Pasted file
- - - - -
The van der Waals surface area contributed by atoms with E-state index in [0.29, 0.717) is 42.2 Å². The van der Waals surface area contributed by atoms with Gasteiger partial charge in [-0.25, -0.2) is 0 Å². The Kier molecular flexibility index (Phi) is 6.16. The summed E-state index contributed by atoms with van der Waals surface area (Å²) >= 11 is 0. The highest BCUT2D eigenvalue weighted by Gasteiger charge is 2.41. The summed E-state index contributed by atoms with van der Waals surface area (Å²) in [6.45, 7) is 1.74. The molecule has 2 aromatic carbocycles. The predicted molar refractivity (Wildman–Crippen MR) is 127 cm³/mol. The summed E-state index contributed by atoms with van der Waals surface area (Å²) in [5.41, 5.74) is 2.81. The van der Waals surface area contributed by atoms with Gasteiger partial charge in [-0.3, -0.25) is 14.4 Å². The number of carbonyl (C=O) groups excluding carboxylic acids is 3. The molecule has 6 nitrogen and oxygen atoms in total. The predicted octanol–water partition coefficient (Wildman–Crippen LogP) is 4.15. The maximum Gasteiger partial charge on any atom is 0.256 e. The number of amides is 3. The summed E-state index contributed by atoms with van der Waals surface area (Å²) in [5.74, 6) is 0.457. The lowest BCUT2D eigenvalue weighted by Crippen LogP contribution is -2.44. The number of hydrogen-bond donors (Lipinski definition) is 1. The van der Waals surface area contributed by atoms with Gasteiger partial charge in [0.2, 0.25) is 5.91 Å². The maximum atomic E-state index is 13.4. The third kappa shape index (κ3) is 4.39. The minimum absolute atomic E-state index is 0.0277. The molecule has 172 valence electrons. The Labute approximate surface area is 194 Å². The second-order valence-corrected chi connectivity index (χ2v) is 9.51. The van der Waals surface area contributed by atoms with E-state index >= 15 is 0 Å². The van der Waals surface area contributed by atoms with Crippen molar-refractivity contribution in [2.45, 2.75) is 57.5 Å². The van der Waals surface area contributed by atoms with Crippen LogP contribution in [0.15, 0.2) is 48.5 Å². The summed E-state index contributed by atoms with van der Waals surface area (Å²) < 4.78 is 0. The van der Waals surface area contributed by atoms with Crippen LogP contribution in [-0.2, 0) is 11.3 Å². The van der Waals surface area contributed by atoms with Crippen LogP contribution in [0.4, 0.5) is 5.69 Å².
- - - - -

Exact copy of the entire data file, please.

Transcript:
The van der Waals surface area contributed by atoms with E-state index in [0.29, 0.717) is 42.2 Å². The van der Waals surface area contributed by atoms with Gasteiger partial charge in [-0.25, -0.2) is 0 Å². The Kier molecular flexibility index (Phi) is 6.16. The summed E-state index contributed by atoms with van der Waals surface area (Å²) >= 11 is 0. The highest BCUT2D eigenvalue weighted by Gasteiger charge is 2.41. The summed E-state index contributed by atoms with van der Waals surface area (Å²) in [6.45, 7) is 1.74. The molecule has 2 aromatic carbocycles. The predicted molar refractivity (Wildman–Crippen MR) is 127 cm³/mol. The summed E-state index contributed by atoms with van der Waals surface area (Å²) in [5.41, 5.74) is 2.81. The van der Waals surface area contributed by atoms with Gasteiger partial charge in [-0.3, -0.25) is 14.4 Å². The number of carbonyl (C=O) groups excluding carboxylic acids is 3. The molecule has 6 nitrogen and oxygen atoms in total. The predicted octanol–water partition coefficient (Wildman–Crippen LogP) is 4.15. The maximum Gasteiger partial charge on any atom is 0.256 e. The number of amides is 3. The summed E-state index contributed by atoms with van der Waals surface area (Å²) in [5.74, 6) is 0.457. The lowest BCUT2D eigenvalue weighted by Crippen LogP contribution is -2.44. The number of hydrogen-bond donors (Lipinski definition) is 1. The van der Waals surface area contributed by atoms with Gasteiger partial charge in [0.2, 0.25) is 5.91 Å². The maximum atomic E-state index is 13.4. The third kappa shape index (κ3) is 4.39. The minimum absolute atomic E-state index is 0.0277. The molecule has 172 valence electrons. The Labute approximate surface area is 194 Å². The second-order valence-corrected chi connectivity index (χ2v) is 9.51. The van der Waals surface area contributed by atoms with E-state index >= 15 is 0 Å². The van der Waals surface area contributed by atoms with Crippen molar-refractivity contribution in [2.45, 2.75) is 57.5 Å². The van der Waals surface area contributed by atoms with Crippen LogP contribution in [0.15, 0.2) is 48.5 Å². The summed E-state index contributed by atoms with van der Waals surface area (Å²) < 4.78 is 0. The van der Waals surface area contributed by atoms with Crippen LogP contribution in [-0.2, 0) is 11.3 Å². The van der Waals surface area contributed by atoms with Crippen LogP contribution in [0.4, 0.5) is 5.69 Å².